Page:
A trailblazing physician-scientist, Tavazoie has substantially expanded our understanding of the mechanisms enabling some tumors to spread from one body site to another. He is the 18th member of Rockefeller’s faculty elected to the academy.
Through questioning their assumptions about how mosquitoes sense and interpret odors, scientists may have discovered why efforts to throw the vectors of dengue and Zika off the human scent have not succeeded.
After gracing the university’s north-south pathway for decades, a London plane tree was cut down due to interior decay and the resulting safety risk. Removal of the deciduous giant required a team of highly-experienced arborists.
How did songbirds start singing? Neuroscientists are reshaping our understanding of speech—pinpointing the cells and molecules that built it and what happens in the brain when we learn a new word, chirp, or squeal.
With a new portrait by artist Brenda Zlamany, installed over the fireplace in the Abby Aldrich Rockefeller Reception Hall, the likenesses of scientists Marie Daly, Rebecca Lancefield, Louise Pearce, Gertrude Perlmann, and Florence Sabin have joined the university’s art collection.
With this week’s ceremony, the first in-person convocation since the start of the pandemic, Rockefeller has granted doctor of philosophy degrees in bioscience to 1,395 students. In addition, Anthony S. Fauci, Katalin Karikó, and Lulu C. Wang received honorary doctor of science degrees.
Linker histone H1 appears capable of distinguishing between single-stranded and double-stranded DNA, suggesting that its role in maintaining our genomes extends far beyond that of keeping chromosomes compact.
The compound attacks MRSA, C. diff, and several other deadly pathogens. Its discovery demonstrates the power of combining computational biology, genetic sequencing, and synthetic chemistry to study bacterial evolution.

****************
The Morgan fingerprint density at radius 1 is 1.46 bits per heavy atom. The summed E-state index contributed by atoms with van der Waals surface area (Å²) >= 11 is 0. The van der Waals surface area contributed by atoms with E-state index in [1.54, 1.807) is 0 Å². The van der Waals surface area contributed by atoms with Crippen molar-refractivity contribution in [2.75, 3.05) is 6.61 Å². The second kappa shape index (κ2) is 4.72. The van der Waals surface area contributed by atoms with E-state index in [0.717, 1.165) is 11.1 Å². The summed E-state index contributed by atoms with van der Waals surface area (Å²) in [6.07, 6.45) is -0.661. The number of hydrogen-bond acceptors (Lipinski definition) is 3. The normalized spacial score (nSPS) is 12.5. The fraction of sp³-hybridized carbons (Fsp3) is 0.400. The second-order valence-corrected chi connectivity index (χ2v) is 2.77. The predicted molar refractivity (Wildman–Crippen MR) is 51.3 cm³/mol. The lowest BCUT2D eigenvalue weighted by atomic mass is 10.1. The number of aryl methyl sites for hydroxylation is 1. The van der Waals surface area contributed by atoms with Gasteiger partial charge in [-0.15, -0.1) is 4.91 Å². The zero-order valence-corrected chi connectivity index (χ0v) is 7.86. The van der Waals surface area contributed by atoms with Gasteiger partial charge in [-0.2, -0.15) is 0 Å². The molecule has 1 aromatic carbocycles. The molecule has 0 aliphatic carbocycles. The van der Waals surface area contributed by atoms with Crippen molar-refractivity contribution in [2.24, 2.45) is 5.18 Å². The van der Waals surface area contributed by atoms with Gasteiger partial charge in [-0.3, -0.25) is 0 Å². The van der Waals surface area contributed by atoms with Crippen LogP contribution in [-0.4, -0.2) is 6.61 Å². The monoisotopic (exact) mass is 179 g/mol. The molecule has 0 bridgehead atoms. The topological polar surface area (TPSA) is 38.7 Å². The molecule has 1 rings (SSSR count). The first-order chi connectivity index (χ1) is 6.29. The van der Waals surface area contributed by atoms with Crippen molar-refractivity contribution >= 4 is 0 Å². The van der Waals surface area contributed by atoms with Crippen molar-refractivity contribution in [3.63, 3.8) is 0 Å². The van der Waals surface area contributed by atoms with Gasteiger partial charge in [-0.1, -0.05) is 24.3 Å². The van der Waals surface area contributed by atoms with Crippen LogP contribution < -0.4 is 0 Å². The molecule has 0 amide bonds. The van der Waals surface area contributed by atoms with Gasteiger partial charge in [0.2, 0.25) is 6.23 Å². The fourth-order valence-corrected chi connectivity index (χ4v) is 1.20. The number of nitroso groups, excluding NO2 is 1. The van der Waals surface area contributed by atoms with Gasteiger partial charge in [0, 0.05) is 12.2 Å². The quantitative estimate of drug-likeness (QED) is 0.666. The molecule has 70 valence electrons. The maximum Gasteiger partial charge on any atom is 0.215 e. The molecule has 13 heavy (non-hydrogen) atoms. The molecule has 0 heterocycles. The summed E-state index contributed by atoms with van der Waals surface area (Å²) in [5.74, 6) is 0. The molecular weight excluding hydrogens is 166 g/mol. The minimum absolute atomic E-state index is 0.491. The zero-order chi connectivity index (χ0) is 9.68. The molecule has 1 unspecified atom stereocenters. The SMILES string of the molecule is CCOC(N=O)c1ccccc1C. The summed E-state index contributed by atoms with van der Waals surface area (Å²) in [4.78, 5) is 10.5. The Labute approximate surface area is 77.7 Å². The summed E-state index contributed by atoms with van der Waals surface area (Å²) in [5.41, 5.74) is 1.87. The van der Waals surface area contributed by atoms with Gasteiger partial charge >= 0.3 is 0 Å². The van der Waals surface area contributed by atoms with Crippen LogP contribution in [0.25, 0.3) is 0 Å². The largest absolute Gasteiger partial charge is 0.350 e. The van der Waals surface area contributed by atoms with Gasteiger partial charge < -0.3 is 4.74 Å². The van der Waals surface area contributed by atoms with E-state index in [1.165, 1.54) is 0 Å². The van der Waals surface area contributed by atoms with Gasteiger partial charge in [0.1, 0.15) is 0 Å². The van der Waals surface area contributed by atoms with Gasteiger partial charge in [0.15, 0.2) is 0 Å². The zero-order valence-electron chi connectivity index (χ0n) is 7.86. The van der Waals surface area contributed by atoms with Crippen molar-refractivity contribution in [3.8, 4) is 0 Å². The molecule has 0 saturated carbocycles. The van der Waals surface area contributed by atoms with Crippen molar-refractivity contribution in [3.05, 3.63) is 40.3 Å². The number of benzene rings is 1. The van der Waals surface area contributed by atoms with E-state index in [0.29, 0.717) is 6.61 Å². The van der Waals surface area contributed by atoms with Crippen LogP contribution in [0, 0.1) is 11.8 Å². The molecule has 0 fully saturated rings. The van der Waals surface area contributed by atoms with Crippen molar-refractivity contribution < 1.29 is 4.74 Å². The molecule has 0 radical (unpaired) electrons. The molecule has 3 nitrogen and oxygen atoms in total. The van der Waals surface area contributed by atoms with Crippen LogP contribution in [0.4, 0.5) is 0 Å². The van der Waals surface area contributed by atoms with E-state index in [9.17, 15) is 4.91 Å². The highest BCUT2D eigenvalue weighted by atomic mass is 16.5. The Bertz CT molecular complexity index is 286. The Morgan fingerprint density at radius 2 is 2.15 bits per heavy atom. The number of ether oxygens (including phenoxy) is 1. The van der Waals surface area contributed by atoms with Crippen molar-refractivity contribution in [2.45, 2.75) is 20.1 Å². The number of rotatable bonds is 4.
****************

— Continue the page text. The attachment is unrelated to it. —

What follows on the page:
A new study reveals how the drug fidaxomicin selectively targets a dangerous pathogen without causing harm to beneficial bacteria. The findings could inform the development of new narrow-spectrum antibiotics for treating other types of infection.
With a breadth and depth of experience across academia, the pharmaceutical industry, technology, healthcare, and the financial sector, this latest cohort of trustees brings new skill sets and perspectives to the community.
In response to the Russian invasion of Ukraine on February 24, 2022, Rockefeller University President Richard P. Lifton today released the following statement: The Rockefeller University is a vibrant, international community. Our scientists, students, and staff come from all over the world, inclu...
Rockefeller’s Information Security team has implemented one of the most substantial upgrades in its history. As backend protections are strengthened, community members also have a critical role to play.
Increasingly, hospitalized patients contract infections that evade current antibiotics including colistin, long used as a last treatment option. The discovery of a new colistin variant might make it possible to outmaneuver these pathogens.
This year's scientific endeavors included multiple attacks on SARS-CoV-2—and a lot more. Here are the most memorable science stories to come out of Rockefeller labs in 2021, from the benefits of brown fat to the pitfalls of modern IVF screening techniques.